- On September 8 last year, the Kenyan government declared the ongoing drought situation a national disaster.
- The National Drought Management Authority said the situation was worsening faster than was earlier projected.
Scientists observing changes happening on the planet are exploring how earth observation data and services can improve community resilience, even as millions of Kenyans go to bed on an empty stomach.
The international scientists are meeting at the Regional Centre for Mapping of Resources for Development in Nairobi as disasters such as drought and floods wreak havoc.
They are discussing agriculture and food distribution systems, early warning and disaster preparedness, geo-innovations in health and land administration.
Other issues under discussion are management systems, natural ecosystems and biodiversity conservation, smart and green cities, water resources and Blue Economy.
The conference, under the theme 'Earth observation services for resilient social systems', seeks to exchange ideas on the application of earth observation information and geospatial technologies for societal benefit.
The centre's director general Dr Emmanuel Nkurunziza said the conference is critical for sharing what different scientists are doing in order to improve resilience in the wake of challenges bedevilling countries.
“Natural disasters such as flooding and food security remain a challenge. However, technology is critical in building resilience,” he said.
The centre was previously called Regional Centre for Services in Surveying, Mapping and Remote Sensing and was established in Nairobi in 1975 under the auspices of the United Nations Economic Commission for Africa.
Founding members included Kenya (host), Uganda, Somalia, Tanzania and Malawi.
The non-profit intergovernmental organisation currently has 20 contracting member states.
The centre renders services such as Geographic Information Systems (GIS) and cartography, land management, photogrammetry, remote sensing, servicing and calibration, spatial data supply, surveying and mapping and application and data set.
Nkurunziza cited other pressing challenges facing countries such as water scarcity, and urbanisation that can be addressed through the use of earth observation technologies.
He said the conference will help enhance resilience and contribute to sustainable development.
Among the pressing challenges that came up during the conference is the ongoing drought that has ravaged various counties in the country, as well as floods that have in the recent past been witnessed in other countries.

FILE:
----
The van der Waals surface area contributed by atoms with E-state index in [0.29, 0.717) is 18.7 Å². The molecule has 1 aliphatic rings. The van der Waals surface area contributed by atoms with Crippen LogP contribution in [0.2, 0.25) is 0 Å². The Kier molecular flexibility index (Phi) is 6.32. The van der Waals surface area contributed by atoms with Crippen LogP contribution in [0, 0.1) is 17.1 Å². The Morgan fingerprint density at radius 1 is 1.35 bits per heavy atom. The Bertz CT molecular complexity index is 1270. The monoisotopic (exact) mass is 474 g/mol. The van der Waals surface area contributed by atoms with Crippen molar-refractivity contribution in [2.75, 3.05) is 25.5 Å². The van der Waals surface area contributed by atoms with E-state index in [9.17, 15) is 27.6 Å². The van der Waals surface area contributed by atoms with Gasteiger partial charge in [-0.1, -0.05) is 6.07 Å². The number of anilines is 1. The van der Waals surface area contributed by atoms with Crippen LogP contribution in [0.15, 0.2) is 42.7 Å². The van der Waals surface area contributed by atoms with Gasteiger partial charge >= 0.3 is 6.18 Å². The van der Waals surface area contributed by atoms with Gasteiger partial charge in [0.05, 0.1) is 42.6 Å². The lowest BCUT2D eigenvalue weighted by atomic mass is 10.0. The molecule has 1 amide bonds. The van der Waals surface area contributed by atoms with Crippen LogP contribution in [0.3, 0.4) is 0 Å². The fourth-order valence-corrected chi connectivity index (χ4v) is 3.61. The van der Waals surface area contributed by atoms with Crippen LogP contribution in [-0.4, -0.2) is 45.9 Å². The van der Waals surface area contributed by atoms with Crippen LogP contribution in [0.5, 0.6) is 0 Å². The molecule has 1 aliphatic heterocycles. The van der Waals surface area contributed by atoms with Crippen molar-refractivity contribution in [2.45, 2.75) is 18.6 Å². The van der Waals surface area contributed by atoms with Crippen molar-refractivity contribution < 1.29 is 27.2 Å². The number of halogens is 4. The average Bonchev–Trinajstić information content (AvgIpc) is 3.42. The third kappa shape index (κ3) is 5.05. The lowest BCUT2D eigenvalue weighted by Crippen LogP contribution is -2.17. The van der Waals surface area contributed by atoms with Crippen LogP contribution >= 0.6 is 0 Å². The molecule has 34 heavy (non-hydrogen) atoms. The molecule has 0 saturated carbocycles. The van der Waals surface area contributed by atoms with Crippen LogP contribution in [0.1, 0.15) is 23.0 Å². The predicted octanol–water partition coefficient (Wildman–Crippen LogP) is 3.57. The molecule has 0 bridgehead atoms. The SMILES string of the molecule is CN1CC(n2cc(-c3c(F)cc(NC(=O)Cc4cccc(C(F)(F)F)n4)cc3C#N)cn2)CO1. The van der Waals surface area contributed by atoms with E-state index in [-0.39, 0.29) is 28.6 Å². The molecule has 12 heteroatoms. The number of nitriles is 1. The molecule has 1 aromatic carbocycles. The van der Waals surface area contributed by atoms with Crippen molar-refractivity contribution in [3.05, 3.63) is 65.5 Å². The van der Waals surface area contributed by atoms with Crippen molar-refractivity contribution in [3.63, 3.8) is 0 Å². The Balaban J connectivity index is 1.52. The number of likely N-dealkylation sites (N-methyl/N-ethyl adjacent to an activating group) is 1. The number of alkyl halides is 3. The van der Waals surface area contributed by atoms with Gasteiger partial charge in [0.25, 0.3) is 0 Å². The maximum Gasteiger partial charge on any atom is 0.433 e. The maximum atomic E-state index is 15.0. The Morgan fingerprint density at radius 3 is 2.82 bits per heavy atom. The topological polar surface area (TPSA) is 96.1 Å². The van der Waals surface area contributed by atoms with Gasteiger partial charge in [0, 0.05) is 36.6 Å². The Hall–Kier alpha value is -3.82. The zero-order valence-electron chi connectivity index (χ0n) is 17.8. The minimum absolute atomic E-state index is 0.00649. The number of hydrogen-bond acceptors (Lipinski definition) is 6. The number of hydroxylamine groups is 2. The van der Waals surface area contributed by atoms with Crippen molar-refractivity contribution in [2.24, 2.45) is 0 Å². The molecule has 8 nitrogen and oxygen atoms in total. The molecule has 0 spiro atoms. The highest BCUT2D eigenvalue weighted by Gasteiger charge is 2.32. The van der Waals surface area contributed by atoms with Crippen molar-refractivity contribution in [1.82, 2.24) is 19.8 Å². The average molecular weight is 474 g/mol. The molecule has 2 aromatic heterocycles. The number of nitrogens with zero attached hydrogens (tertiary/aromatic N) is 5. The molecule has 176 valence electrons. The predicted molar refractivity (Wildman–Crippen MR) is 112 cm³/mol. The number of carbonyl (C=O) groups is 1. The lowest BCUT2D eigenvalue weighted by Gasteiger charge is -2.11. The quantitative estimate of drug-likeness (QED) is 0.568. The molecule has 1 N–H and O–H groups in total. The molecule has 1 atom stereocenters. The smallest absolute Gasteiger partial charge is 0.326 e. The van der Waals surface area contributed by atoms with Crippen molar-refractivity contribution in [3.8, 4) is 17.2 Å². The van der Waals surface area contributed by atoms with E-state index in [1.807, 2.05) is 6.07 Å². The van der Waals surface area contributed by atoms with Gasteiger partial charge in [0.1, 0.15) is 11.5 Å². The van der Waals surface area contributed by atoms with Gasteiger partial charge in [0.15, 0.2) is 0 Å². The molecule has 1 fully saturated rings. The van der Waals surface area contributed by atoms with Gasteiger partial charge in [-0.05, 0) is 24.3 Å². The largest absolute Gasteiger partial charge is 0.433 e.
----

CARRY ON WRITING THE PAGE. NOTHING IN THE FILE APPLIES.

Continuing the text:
Esri director for conservation solution David Gadsden said climate is changing rapidly and no community is spared.
“We need to be prepared and earth observation technologies must be tapped for the future of humanity,” he said.
Esri is a global market leader in GIS.
Food and Agricultural Organization assistant representative Hamisi Williams said with proper data collection, analysis and technologies, countries can beat hunger.
Williams, who represented FAO country director Carla Mucavi, said his organisation has contributed to building the capacity of more than 200 technical officials in advanced geospatial.
“With the help of EU, we have established nine GIS labs in counties,” he said.
Williams said FAO has also negotiated with the EU with a view to implementing digital land governance in all the 47 counties.
He said some 30 counties are also set to have GIS labs that will also include capacity building of the technical staff.
“This will unlock the potential of land as a factor of production,” he said.
Williams said FAO has contributed a lot to the ongoing reforms in the land sector and is set to do even more.
Fahari Aviation general manager Hawkins Musili and Digital Earth Africa managing director Dr Thembi Xaba, among others, were present.
But even as the scientists put their heads together for the next three days, a devastating drought is currently ravaging various counties.
More than four million Kenyans are at the mercy of the devastating drought, with the figure expected to hit 4.35 million by the end of the year.
Approximately 3.5 million livestock have been lost in affected counties due to the ongoing drought.
Many species of wildlife have also not been spared as more than 179 elephants have succumbed to the biting drought.
On September 8 last year, the Kenyan government declared the ongoing drought situation a national disaster, calling for relevant ministries to initiate emergency assistance including water, food distribution and livestock uptake.
The National Drought Management Authority said the situation was worsening faster than was earlier projected.
In their estimation, the drought situation has deteriorated in 20 of the 23 ASAL counties.
These are Isiolo, Mandera, Samburu, Turkana, Wajir, Laikipia, Marsabit, Embu, Garissa, Kajiado, Kitui, Makueni, Meru, Narok, Nyeri, Tharaka Nithi, Taita Taveta, Tana River, Kwale and Kilifi counties.
The Kenya meteorological department in its climate outlook for the October-November-December 2022, 'Short Rains' warned that things are set to worsen as most parts of the country are likely to experience depressed rainfall with higher probabilities over the eastern sector.
This will be driven by cooler than average Sea Surface Temperatures (SST) over the western Equatorial Indian Ocean (adjacent to the East African coastline), coupled with warmer than average SSTs over the eastern Equatorial Indian Ocean (adjacent to Australia).
This constitutes a negative Indian Ocean Dipole that is unfavourable for enhanced rainfall over most of East Africa.
The SSTs over much of the central and eastern Equatorial Pacific Ocean are below average, suggesting the presence of La Niña conditions.
Kenya Meteorological Department said throughout the season, it is anticipated that most areas will have a generally poor distribution of rainfall in both time and space.
(edited by Amol Awuor)